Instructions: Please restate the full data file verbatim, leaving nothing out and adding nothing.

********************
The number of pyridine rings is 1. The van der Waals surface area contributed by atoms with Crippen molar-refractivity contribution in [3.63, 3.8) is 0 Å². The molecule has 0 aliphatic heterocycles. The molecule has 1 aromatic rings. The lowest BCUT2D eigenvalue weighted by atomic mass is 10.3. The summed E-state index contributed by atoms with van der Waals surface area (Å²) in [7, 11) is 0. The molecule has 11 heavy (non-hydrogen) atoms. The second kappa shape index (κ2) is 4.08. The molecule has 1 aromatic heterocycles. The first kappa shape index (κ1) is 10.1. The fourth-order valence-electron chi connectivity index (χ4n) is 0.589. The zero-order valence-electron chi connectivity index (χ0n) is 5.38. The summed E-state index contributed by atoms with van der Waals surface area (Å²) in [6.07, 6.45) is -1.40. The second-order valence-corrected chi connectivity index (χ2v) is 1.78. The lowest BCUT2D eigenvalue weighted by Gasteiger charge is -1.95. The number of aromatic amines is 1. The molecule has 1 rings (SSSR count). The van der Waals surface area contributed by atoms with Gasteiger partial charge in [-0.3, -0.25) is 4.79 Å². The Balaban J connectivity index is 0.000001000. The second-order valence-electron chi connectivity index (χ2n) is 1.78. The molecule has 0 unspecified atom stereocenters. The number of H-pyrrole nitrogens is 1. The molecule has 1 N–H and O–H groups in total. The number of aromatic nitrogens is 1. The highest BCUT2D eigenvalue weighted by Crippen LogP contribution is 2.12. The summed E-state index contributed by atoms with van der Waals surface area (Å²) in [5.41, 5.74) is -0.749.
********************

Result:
The number of pyridine rings is 1. The van der Waals surface area contributed by atoms with Crippen molar-refractivity contribution in [3.63, 3.8) is 0 Å². The molecule has 0 aliphatic heterocycles. The molecule has 1 aromatic rings. The lowest BCUT2D eigenvalue weighted by atomic mass is 10.3. The summed E-state index contributed by atoms with van der Waals surface area (Å²) in [7, 11) is 0. The molecule has 11 heavy (non-hydrogen) atoms. The second kappa shape index (κ2) is 4.08. The molecule has 1 aromatic heterocycles. The first kappa shape index (κ1) is 10.1. The fourth-order valence-electron chi connectivity index (χ4n) is 0.589. The zero-order valence-electron chi connectivity index (χ0n) is 5.38. The summed E-state index contributed by atoms with van der Waals surface area (Å²) in [6.07, 6.45) is -1.40. The second-order valence-corrected chi connectivity index (χ2v) is 1.78. The lowest BCUT2D eigenvalue weighted by Gasteiger charge is -1.95. The number of aromatic amines is 1. The molecule has 1 rings (SSSR count). The van der Waals surface area contributed by atoms with Gasteiger partial charge in [-0.3, -0.25) is 4.79 Å². The Balaban J connectivity index is 0.000001000. The second-order valence-electron chi connectivity index (χ2n) is 1.78. The molecule has 0 unspecified atom stereocenters. The number of H-pyrrole nitrogens is 1. The molecule has 1 N–H and O–H groups in total. The number of aromatic nitrogens is 1. The highest BCUT2D eigenvalue weighted by Crippen LogP contribution is 2.12. The summed E-state index contributed by atoms with van der Waals surface area (Å²) in [5.41, 5.74) is -0.749.